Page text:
The Committee to Protect Glen Cove has announced a major victory in the 98-day struggle to protect the sacred grounds of Sogorea Te/Glen Cove in Vallejo, California.
According to a press release issued earlier today, the Yocha Dehe and Cortina tribes have established a settlement agreement with the City of Vallejo and the Greater Vallejo Recreation District (GVRD). The agreement, which was signed on July 19, guarantees that both tribes will have legal oversight in any future activities taking place within the 15-acre site.
The welcomed agreement brings an end to the widely contested plan to construct a restroom facility and relocates a “downsized” version of the parking lot to an area that contains no human remains or cultural remnants.
Corrina Gould (510) 575-8408
Morning Star Gali (510) 827-6719
Press Release: A Victory for Protection of Sogorea Te
After 98 days and nights of a continuous prayer vigil, the Committee to Protect Glen Cove is pleased to announce a victory in the struggle to protect the sacred grounds of Sogorea Te/Glen Cove.
Yesterday, the Yocha Dehe and Cortina tribes established a cultural easement and settlement agreement with the City of Vallejo and the Greater Vallejo Recreation District (GVRD). The agreement sets a legal precedent for granting Native peoples jurisdiction over their sacred sites and ancestral lands. The cultural easement forever guarantees that the Yocha Dehe and Cortina tribes will have legal oversight in all activities taking place on the sacred burial grounds of Sogorea Te/Glen Cove. It also represents a significant step forward in enacting tribal sovereignty, as the first such easement under CA Senate Bill 18 to be negotiated at the city and recreational district levels.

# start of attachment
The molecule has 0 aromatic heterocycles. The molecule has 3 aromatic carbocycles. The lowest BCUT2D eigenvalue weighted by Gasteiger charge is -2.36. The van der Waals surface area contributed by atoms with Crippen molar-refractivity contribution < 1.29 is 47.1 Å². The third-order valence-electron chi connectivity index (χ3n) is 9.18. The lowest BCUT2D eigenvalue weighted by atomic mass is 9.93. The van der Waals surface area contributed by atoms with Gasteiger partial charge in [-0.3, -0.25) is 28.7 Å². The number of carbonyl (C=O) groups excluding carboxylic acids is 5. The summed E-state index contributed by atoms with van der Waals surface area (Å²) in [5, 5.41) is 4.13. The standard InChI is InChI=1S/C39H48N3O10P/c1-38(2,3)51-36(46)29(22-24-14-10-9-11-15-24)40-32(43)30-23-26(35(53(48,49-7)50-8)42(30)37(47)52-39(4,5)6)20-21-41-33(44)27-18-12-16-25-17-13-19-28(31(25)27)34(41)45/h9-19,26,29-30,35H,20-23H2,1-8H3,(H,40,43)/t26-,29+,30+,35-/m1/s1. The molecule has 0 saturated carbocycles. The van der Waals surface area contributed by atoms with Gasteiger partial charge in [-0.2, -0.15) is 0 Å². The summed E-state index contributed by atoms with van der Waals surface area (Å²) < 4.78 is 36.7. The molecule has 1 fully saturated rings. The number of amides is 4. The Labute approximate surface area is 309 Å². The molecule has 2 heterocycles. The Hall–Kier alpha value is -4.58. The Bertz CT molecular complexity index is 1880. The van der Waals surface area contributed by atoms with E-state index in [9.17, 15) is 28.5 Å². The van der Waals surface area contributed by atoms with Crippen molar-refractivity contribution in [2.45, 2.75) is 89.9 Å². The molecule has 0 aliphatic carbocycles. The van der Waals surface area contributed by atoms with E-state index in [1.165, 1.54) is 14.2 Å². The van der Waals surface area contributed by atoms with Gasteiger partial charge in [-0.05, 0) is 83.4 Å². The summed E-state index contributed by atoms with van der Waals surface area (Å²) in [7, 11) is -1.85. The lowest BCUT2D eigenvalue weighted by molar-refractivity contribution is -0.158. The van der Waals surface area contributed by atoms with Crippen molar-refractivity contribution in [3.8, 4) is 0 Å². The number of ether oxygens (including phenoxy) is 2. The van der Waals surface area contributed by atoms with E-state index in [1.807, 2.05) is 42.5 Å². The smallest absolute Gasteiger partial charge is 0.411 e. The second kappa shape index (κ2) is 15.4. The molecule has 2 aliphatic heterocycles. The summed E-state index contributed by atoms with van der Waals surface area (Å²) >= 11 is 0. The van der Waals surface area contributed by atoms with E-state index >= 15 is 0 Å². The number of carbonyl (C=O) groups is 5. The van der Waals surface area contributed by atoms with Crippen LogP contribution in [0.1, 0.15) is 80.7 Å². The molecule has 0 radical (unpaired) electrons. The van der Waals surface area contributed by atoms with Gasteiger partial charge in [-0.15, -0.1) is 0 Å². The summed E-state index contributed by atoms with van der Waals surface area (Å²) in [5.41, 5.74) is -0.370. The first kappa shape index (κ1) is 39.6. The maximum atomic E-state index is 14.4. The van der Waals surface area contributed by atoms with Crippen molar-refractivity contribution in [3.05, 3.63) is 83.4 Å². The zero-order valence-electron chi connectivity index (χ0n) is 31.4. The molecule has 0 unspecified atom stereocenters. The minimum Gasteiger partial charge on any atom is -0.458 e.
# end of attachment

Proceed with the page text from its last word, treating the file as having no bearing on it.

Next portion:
The agreement’s terms include elimination of the formerly planned restroom facility and relocation of a “downsized” parking lot to an area thoroughly tested to confirm that it contains no human remains or cultural remnants.
While the specifics of the deal leave some ambiguity about how GVRD’s park development project can and cannot proceed, the Committee is hopeful that Yocha Dehe and Cortina will use their newfound influence to make sure that the resting place of the ancestors is not further disturbed or desecrated.
“The cultural easement is an important victory, however we are concerned about the lack of specific language that would prevent grading on the western portion of the site,” states Corrina Gould (Chochenyo/Karkin Ohlone.) “We will be communicating this to the tribes and we have faith that they will take all necessary measures to ensure that ancestral remains and cremations are left undisturbed.”
Gould continued, “We appreciate and are humbled by the vast support that we have received in protecting our ancestors. It is our responsibility to continue to do the work to make certain that all of our sacred places are protected.”
The historical and cultural value of the 3,500-year old site has never been disputed and it continues to be spiritually important to California tribes. On April 14th, local Native Americans and supporters began a 24-hour prayer vigil at Sogorea Te to prevent the Greater Vallejo Recreation District from bulldozing/grading a large portion of the sacred site and constructing bathrooms and a parking lot.